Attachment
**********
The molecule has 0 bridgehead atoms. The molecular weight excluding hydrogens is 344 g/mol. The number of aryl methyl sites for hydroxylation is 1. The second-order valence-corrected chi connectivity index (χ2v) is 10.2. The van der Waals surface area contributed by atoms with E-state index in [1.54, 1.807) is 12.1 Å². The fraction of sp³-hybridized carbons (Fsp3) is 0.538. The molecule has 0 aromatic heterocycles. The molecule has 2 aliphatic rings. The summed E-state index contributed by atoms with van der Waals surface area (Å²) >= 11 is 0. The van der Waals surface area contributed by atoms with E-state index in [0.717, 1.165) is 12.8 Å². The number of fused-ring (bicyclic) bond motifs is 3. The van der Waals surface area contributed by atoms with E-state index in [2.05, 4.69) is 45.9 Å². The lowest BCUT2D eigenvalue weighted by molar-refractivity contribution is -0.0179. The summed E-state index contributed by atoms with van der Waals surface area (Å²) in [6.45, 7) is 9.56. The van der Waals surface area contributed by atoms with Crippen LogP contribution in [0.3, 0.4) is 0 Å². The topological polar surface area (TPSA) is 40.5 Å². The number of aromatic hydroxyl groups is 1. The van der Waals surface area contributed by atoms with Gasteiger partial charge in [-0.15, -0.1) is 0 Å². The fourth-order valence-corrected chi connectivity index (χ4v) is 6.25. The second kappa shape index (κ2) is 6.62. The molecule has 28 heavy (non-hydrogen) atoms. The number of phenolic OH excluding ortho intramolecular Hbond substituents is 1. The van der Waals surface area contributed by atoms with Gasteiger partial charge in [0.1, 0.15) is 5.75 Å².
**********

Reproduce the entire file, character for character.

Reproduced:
The molecule has 0 bridgehead atoms. The molecular weight excluding hydrogens is 344 g/mol. The number of aryl methyl sites for hydroxylation is 1. The second-order valence-corrected chi connectivity index (χ2v) is 10.2. The van der Waals surface area contributed by atoms with E-state index in [1.54, 1.807) is 12.1 Å². The fraction of sp³-hybridized carbons (Fsp3) is 0.538. The molecule has 0 aromatic heterocycles. The molecule has 2 aliphatic rings. The summed E-state index contributed by atoms with van der Waals surface area (Å²) >= 11 is 0. The van der Waals surface area contributed by atoms with E-state index in [0.717, 1.165) is 12.8 Å². The number of fused-ring (bicyclic) bond motifs is 3. The van der Waals surface area contributed by atoms with E-state index in [2.05, 4.69) is 45.9 Å². The lowest BCUT2D eigenvalue weighted by molar-refractivity contribution is -0.0179. The summed E-state index contributed by atoms with van der Waals surface area (Å²) in [6.45, 7) is 9.56. The van der Waals surface area contributed by atoms with Crippen LogP contribution in [0.3, 0.4) is 0 Å². The topological polar surface area (TPSA) is 40.5 Å². The number of aromatic hydroxyl groups is 1. The van der Waals surface area contributed by atoms with Gasteiger partial charge in [-0.15, -0.1) is 0 Å². The fourth-order valence-corrected chi connectivity index (χ4v) is 6.25. The second kappa shape index (κ2) is 6.62. The molecule has 28 heavy (non-hydrogen) atoms. The number of phenolic OH excluding ortho intramolecular Hbond substituents is 1. The van der Waals surface area contributed by atoms with Gasteiger partial charge in [0.1, 0.15) is 5.75 Å².